On Wednesday, John Galliano showed his latest wares for Maison Margiela. The Fall/Winter 2017 collection consisted of MM staples, such as nude bodysuits, deconstructed-then-reconstructed jackets (some being trench coats, others taking the form of cut-up varsity jackets) and dresses, and Tabi boots, of course. The look that opened the show – a traditional trench coat bearing cut-outs, which were stitched up with fabric bearing Burberry’s famed checkered print – was particularly striking. The question: Is that legal?
The answer: It depends.
As the holder of an array of international federal trademark registrations that cover its checkered print, including registrations that specifically apply to usage on “Coats, Top Coats, Jackets” – Burberry has extensive legal rights in its famous print. As such, Burberry not only has the exclusive right to use the print and confusingly similar iterations of it in connection with garments (among other things), it has the duty – as the trademark holder – to police unauthorized uses of that mark.
With that in mind, Margiela’s jacket is problematic on its face, as it makes use of Burberry’s checkered trademark or one that looks a lot like it. (The similarity of the print did not go unnoticed. Famed fashion critic Cathy Horyn, for example, tweeted a photo of the jacket along with the caption, “Margiela shades Burberry.”). Even if the fabric at play is authentic Burberry fabric (if it is not, then counterfeiting claims come into play), Burberry may still have claims against Margiela, namely for trademark infringement and dilution.
This is where the situation gets a bit dicey. In order to successfully claim trademark infringement, a plaintiff trademark holder (Burberry, in this instance) must show that the defendant (Margiela) is using the trademark in a way that is “likely to cause consumer confusion as to the source or origin of goods.” So, we are faced with two distinct scenarios – and their corresponding outcomes – here.
1. If we assume that Margiela is planning to do what so many brands do and only show the jacket at issue on the runway and not actually offer it for sale, then chances are, Burberry’s claim for trademark infringement might actually be quite weak.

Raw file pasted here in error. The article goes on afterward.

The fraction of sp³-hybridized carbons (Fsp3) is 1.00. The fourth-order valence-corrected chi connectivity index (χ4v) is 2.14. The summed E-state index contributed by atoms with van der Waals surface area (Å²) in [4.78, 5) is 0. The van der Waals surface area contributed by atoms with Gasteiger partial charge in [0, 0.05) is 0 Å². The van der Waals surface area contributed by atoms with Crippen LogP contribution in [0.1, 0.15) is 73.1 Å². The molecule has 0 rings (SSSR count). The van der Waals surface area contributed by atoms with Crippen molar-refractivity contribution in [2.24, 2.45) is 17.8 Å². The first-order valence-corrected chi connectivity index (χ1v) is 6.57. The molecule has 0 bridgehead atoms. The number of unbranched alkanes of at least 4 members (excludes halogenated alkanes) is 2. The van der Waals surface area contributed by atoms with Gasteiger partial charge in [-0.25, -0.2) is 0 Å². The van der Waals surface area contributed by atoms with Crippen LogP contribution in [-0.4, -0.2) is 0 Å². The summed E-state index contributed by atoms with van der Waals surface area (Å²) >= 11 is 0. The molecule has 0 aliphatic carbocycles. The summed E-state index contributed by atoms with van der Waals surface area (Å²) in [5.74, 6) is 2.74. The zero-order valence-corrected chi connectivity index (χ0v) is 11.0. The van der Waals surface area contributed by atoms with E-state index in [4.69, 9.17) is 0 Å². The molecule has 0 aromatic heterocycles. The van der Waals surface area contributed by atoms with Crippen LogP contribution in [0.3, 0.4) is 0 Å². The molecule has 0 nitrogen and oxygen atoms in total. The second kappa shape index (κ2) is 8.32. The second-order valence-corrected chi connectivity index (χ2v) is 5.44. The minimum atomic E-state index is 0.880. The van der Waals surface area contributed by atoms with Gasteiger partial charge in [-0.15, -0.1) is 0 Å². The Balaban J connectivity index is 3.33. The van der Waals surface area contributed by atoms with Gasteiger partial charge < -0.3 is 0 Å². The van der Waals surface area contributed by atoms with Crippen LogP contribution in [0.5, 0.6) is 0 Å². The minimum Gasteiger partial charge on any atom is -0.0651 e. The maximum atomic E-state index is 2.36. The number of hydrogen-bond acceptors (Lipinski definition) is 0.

Shown only on the runway during a Maison Margiela show, the jacket is far less likely to cause confusion as to its source. Consumers will almost certainly see the jacket and know that it is a Margiela product. (Note: There is a chance that consumers may think the jacket resulted from a collaboration with Burberry, especially since dual-branded collaborations are not an entirely uncommon occurrence in fashion, which would be demonstrative of consumer confusion).
2. The outcome is arguably different, however, if Margiela plans to manufacture and sell the jacket after showing it on the runway. While consumers still would not likely be confused as to the source of the jacket if it is being sold exclusively in Margiela stores, Burberry has a strong claim for likelihood of confusion if the jacket is sold in non-Margiela stores alongside other brands’ goods.
Moreover, Burberry could probably make a case that even if the jacket is sold exclusively in Margiela-owned and operated stores, consumers might still be confused after the fact. This is called post-sale confusion (aka confusion that occurs after the initial point of sale). This theory does not bode well for Margiela, as if a consumer were to see the jacket on the street, they would almost certainly assume that it was a Burberry coat, thereby resulting in confusion.
It is also worth noting that the "first-sale doctrine" will not help Margiela here. For the uninitiated, the first-sale doctrine states that once a trademark owner releases its goods into commerce, it cannot prevent the subsequent re-sale of those goods by others. While this sounds like it just might prove helpful in the case at hand (assuming someone at Margiela purchased an authentic Burberry garment, cut the printed fabric from that garment, and used it to make the coat at issue), there is a catch.
In terms of the sale of trademark-protected goods, the general rule is that a subsequent sale is unlawful if "material differences" exist between the authorized goods (the legitimate Burberry garment that was used to make the Margiela jacket) and the goods at hand (the Margiela jacket). This would likely prevent any legally-permissible sales of the Margiela jacket at play here since the original Burberry garment would have been altered in its entirely to make the Margiela jacket.
As for whether the sale or no sale distinction would affect a claim of trademark dilution (a claim designed to protect famous marks from uses that blur their distinctiveness or tarnish their reputation), it likely would not. This is because unlike trademark infringement, claims of dilution do not require a showing of confusion. As such, Margiela showing the jacket on its runway would – in theory – be enough to make a claim of dilution.
While Burberry is something of a fierce protector of its brand and the corresponding intellectual property (you may recall it sued rapper/producer Burberry Perry for trademark infringement and dilution last year for using its name), this probably will not amount to full blown litigation. At the same time, we likely will not be seeing this jacket in Margiela stores anytime soon.
Representatives for both brands were not immediately available for comment.